As much as you care and love the person you are in a relationship with, eventually, you may be faced with the despairing reality that the relationship is broken and beyond repair. Knowing when to let go is often the most difficult part of ending a bad relationship.

The features of a healthy, functional relationship are truthfulness, clear communication, and mutual respect. When these elements are absent, it is time to re-evaluate the relationship or consider ending a bad relationship.

Communication breakdown is frequently the first sign that the relationship is failing. When couples start hiding personal problems, stop discussing financial issues, or too much stress and guilt become barriers to good communication, problems usually become serious. If communication has become nonexistent or is consistently negative, it may be time to implement plans for ending a bad relationship.

When your partner tends to continuously identify your faults, undermines your self-worth, or manipulates you with shame or fear, the relationship is probably doomed and it is time to develop a plan for ending a bad relationship. However, physical and emotionally abusive behaviors generally escalate over time and leaving can be the most dangerous point in this relationship. You will need to consult with domestic violence experts before ending a bad relationship with an abusive partner.

Infidelity is most often very destructive and hurtful to those involved in a relationship. While many relationships can find ways to recover from just one affair, it is nearly impossible to recover from the devastation of repeated unfaithfulness. If you constantly live under the cloud of your partner’s lack of loyalty and the feelings of betrayal, ending a bad relationship maybe your best option.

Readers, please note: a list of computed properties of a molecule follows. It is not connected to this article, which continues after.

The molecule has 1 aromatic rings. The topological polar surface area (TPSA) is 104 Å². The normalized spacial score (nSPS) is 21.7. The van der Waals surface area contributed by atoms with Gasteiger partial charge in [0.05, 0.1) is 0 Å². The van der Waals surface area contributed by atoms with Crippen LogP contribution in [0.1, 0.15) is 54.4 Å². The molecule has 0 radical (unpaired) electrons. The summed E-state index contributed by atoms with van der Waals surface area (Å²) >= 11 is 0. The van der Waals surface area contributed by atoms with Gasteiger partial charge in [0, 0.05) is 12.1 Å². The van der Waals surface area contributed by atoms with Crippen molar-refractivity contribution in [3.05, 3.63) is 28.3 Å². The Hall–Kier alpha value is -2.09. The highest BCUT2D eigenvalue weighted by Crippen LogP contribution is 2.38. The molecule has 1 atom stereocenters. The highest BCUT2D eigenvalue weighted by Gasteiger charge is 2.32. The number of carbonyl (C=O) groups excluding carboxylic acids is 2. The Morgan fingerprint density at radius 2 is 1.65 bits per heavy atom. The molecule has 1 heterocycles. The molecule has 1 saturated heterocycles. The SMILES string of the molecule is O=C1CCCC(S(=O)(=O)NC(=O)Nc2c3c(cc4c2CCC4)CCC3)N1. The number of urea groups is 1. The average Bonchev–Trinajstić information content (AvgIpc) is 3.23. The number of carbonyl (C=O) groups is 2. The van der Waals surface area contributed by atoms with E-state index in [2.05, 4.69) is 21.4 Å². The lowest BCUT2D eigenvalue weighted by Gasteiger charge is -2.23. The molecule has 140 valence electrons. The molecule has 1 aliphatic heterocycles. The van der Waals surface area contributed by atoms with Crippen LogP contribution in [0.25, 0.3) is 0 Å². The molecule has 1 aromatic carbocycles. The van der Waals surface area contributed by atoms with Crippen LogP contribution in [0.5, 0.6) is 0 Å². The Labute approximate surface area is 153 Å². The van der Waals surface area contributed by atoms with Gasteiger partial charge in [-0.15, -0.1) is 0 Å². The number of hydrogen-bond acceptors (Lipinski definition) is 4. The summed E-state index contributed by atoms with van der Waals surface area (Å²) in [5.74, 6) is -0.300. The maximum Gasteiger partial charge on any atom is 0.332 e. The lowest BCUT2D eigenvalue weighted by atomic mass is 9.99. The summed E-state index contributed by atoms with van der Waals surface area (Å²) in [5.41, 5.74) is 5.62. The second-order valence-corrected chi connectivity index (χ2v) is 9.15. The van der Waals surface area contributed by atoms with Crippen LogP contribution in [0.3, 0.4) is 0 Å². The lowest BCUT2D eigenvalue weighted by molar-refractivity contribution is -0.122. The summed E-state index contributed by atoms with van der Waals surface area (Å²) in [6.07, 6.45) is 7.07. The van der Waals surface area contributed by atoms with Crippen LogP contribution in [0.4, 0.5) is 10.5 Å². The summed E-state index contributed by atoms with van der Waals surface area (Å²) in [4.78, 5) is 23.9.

If you are in a relationship with a partner who has an untreated drug or alcohol addiction it is undoubtedly a very exhausting and agonizing experience. Sooner or later you will find yourself trapped in a cycle of being the crisis manager. That will leave you emotionally drained and with very little power over your own life. 

Being involved in a relationship with an alcoholic or drug abuser is often emotionally traumatizing because many people falsely believe that they can bring about change in the addicted partner’s destructive behaviors. The bold truth is that ending a bad relationship with this dynamic is the only healthy solution. Partners with addiction problems simply aren’t capable of having healthy relationships. Ending a bad relationship with a partner with a substance addiction is probably the only way to restore a sense of order to your own life.

Being hopelessly in love with a habitual criminal is just that – hopeless. The constant wondering about what your partner’s next criminal charges will be and how you will scrape up the funds for a good defense can be frustrating. Before you race out at 3:00 AM to post bond after learning of your partner’s latest arrest, you may want to talk to a therapist and devise a course of action that will help you with the process of ending the bad relationship. 

Breaking up is never easy and change isn’t effortless either. It is human nature to strive to avoid pain and unpleasant experiences but you deserve to be loved and in a relationship where there is genuine respect for each other. Ending a bad relationship is the first step toward taking control of your life.